Historic oak tree in Maryland leaves deep roots


WYE MILLS, Md. – A massive 460-year old oak tree – the oldest white oak in the United States – toppled during severe storms and high winds June 6.

The fate of the Wye Oak on Maryland’s Eastern Shore was inevitable due to its age and gradual decline. By the end of the 20th century, its massive core was hollow.

Nature determined the big tree’s course. Wind was the single, most important threat to its life, as evidenced by the scars on the tree by the sudden loss of several limbs in this century.

Since 1939, the tree has been the centerpiece of the Wye Oak State Park, four acres that protect the tree’s nearly half-acre spread. Recent measurements placed the Wye Oak at over 31 feet around and 96 feet tall.

Preserving legacy. After the storm, Maryland Gov. Parris N. Glendening initiated a coordinated effort to salvage and preserve what remains of the tree.

Staffers from the Maryland Departments of natural resources, transportation and agriculture went to the scene to collect bud wood to attempt to clone the tree, and collected leaves, stems and wood.

The tree was cut into sections and transported by trailer to a storage facility where all the parts will be saved until the state decides what to do with the resources.

Welcomed settlers. The Wye Oak predated the European settlement of Maryland’s Eastern Shore. The oldest white oak in the United States stood for more than 450 years near Easton, Md.

In the village of Wye Mills, the oak was a noted landmark in the 1800s, but not one that was given any particular protection. Local residents and travelers along the road from Oxford, Md., on the Chesapeake Bay to Philadelphia, supposedly tied their horses under the tree. One explanation for the gnarled roots and “knees” at the tree’s base was scarring caused by the pawing of the animals’ hooves.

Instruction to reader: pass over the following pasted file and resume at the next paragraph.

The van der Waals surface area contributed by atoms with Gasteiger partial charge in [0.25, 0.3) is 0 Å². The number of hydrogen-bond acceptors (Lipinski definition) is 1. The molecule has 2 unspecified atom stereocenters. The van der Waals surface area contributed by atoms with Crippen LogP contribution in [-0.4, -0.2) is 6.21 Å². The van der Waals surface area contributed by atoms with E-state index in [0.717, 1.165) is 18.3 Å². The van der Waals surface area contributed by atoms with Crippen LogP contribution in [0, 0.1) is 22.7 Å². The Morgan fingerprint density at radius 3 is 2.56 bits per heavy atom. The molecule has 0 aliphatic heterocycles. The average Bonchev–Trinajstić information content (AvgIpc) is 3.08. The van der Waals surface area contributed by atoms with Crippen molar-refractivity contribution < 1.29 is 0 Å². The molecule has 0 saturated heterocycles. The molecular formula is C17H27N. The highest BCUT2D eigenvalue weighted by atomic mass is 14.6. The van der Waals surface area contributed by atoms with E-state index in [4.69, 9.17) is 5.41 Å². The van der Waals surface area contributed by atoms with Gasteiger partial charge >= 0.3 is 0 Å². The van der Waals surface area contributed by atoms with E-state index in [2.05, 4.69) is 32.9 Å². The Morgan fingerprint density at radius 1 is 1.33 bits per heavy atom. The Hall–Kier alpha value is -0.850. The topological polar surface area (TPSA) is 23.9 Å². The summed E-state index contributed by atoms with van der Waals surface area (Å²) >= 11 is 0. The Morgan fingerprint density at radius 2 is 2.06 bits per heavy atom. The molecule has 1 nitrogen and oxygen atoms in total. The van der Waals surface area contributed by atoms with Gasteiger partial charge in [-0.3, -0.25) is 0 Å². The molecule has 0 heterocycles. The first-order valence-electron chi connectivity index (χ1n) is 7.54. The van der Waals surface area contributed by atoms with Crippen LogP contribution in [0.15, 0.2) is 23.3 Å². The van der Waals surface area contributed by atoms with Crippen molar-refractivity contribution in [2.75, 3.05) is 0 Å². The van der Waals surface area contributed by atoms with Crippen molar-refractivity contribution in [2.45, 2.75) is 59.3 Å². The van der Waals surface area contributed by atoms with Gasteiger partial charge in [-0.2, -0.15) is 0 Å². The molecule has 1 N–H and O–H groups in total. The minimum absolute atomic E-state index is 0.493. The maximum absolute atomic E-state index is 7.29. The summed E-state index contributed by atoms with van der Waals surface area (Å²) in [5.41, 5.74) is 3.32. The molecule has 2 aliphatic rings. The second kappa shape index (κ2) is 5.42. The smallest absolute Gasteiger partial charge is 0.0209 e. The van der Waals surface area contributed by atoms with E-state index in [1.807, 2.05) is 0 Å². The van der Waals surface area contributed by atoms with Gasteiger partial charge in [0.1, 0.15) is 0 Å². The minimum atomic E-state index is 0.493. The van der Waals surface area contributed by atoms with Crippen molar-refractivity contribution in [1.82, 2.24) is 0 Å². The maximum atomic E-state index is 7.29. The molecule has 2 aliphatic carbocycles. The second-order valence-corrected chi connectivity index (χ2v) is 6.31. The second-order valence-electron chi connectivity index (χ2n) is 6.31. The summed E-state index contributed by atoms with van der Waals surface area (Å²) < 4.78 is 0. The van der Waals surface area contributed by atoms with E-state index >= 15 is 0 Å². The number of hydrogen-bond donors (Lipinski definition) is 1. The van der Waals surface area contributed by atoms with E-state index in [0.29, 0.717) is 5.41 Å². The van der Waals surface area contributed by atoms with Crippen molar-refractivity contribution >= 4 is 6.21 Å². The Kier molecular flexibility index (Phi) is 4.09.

Fame branches out. In 1909, the then gigantic tree was first officially distinguished for its size. Maryland’s first state forester, Fred Besley, along with C. Howard Lloyd, a descendant of Richard Bennett who owned the land from 1705 until 1797, measured and photographed the tree.

Ten years later, the American Forestry magazine honored the Wye in its Tree Hall of Fame and launched what would later become a national search for Big Tree Champions. The Wye Oak still holds the title of largest white oak in the United States. It is one of only two trees to remain national champions since the American Forestry Association began its contest in 1940.

In his 1919 article, H. S. Clopper recounted an interesting story about the famous tree. The lowest, and largest, of the tree’s branches was trimmed in the 19th century to keep the road that passed under it clear. The scar from this huge limb can clearly be seen in 20th century photographs of the oak.

A pool of water, thought to be from a small spring, was found at the base of the tree. When the tree was trimmed, it was discovered that this “spring” was actually created by rainwater collected on the leaves and running down the bark of the oak. Thus the oak had created is own reservoir, which watered it even in the driest times.

Tourist attraction. By 1921, the oak had become something of a tourist attraction, with its own descriptive plaque. It was in private hands from an initial land grant in 1665 until 1939 when recognition of the unique status of the tree led the State of Maryland to purchase the few acres around it to create the Wye Oak State Park.

Until its destruction by a violent thunderstorm June 6, 2002, the oak was one of two remaining national champion trees from the American Forestry Association’s original 1940 selection.

Preserved through cloning. Its historical and horticultural importance was underscored by the successful efforts of Frank Gouin, professor emeritus of horticulture, University of Maryland to clone the oak.

Not only was its age and size notable in themselves, but the tree demonstrated an unusual resistance to oak wilt fungus and gypsy moths. The replication of the oak’s genes by grafting buds from the tree onto seedlings from its own acorns perpetuates those characteristics as well.

A Wye Oak cloning project has been under way since 2000, and there are currently at least 20 Wye Oak clones growing at the state forest nursery in Preston, Md.

The first two Wye Oak clones were planted at George Washington’s Mount Vernon April 26, 2002 – just in time. No other Wye Oak clones exist.

Prior to the success of Gouin’s efforts to clone the Wye Oak, seedlings from the oak’s acorns were planted in other locations.


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